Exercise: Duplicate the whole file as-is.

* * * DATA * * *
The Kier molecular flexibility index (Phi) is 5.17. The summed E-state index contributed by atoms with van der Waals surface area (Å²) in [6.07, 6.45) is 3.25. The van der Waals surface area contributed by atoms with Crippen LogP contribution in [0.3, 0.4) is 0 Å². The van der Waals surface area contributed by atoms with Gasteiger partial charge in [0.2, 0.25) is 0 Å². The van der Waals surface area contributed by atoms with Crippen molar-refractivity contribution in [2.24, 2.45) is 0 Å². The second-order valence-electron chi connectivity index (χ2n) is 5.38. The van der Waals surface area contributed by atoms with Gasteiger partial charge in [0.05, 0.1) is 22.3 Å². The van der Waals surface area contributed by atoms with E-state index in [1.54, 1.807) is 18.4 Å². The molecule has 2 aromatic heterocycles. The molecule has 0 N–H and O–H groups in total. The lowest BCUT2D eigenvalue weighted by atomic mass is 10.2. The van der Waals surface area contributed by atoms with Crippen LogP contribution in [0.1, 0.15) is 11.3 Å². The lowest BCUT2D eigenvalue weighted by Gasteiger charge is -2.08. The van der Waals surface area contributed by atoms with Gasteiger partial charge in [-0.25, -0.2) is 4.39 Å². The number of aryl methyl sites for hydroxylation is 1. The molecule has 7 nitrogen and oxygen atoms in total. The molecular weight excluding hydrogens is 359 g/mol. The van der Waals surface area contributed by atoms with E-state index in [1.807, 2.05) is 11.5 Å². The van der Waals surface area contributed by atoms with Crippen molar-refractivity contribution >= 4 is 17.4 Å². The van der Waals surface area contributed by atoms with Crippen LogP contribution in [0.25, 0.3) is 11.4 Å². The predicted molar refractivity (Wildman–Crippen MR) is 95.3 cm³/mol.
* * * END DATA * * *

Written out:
The Kier molecular flexibility index (Phi) is 5.17. The summed E-state index contributed by atoms with van der Waals surface area (Å²) in [6.07, 6.45) is 3.25. The van der Waals surface area contributed by atoms with Crippen LogP contribution in [0.3, 0.4) is 0 Å². The van der Waals surface area contributed by atoms with Gasteiger partial charge in [0.2, 0.25) is 0 Å². The van der Waals surface area contributed by atoms with Crippen molar-refractivity contribution in [2.24, 2.45) is 0 Å². The second-order valence-electron chi connectivity index (χ2n) is 5.38. The van der Waals surface area contributed by atoms with Gasteiger partial charge in [0.05, 0.1) is 22.3 Å². The van der Waals surface area contributed by atoms with E-state index in [1.54, 1.807) is 18.4 Å². The molecule has 2 aromatic heterocycles. The molecule has 0 N–H and O–H groups in total. The lowest BCUT2D eigenvalue weighted by atomic mass is 10.2. The van der Waals surface area contributed by atoms with Crippen LogP contribution in [0.1, 0.15) is 11.3 Å². The lowest BCUT2D eigenvalue weighted by Gasteiger charge is -2.08. The van der Waals surface area contributed by atoms with Gasteiger partial charge in [-0.25, -0.2) is 4.39 Å². The number of aryl methyl sites for hydroxylation is 1. The molecule has 7 nitrogen and oxygen atoms in total. The molecular weight excluding hydrogens is 359 g/mol. The van der Waals surface area contributed by atoms with E-state index in [1.807, 2.05) is 11.5 Å². The van der Waals surface area contributed by atoms with Crippen molar-refractivity contribution >= 4 is 17.4 Å². The van der Waals surface area contributed by atoms with Crippen LogP contribution in [0.25, 0.3) is 11.4 Å². The predicted molar refractivity (Wildman–Crippen MR) is 95.3 cm³/mol.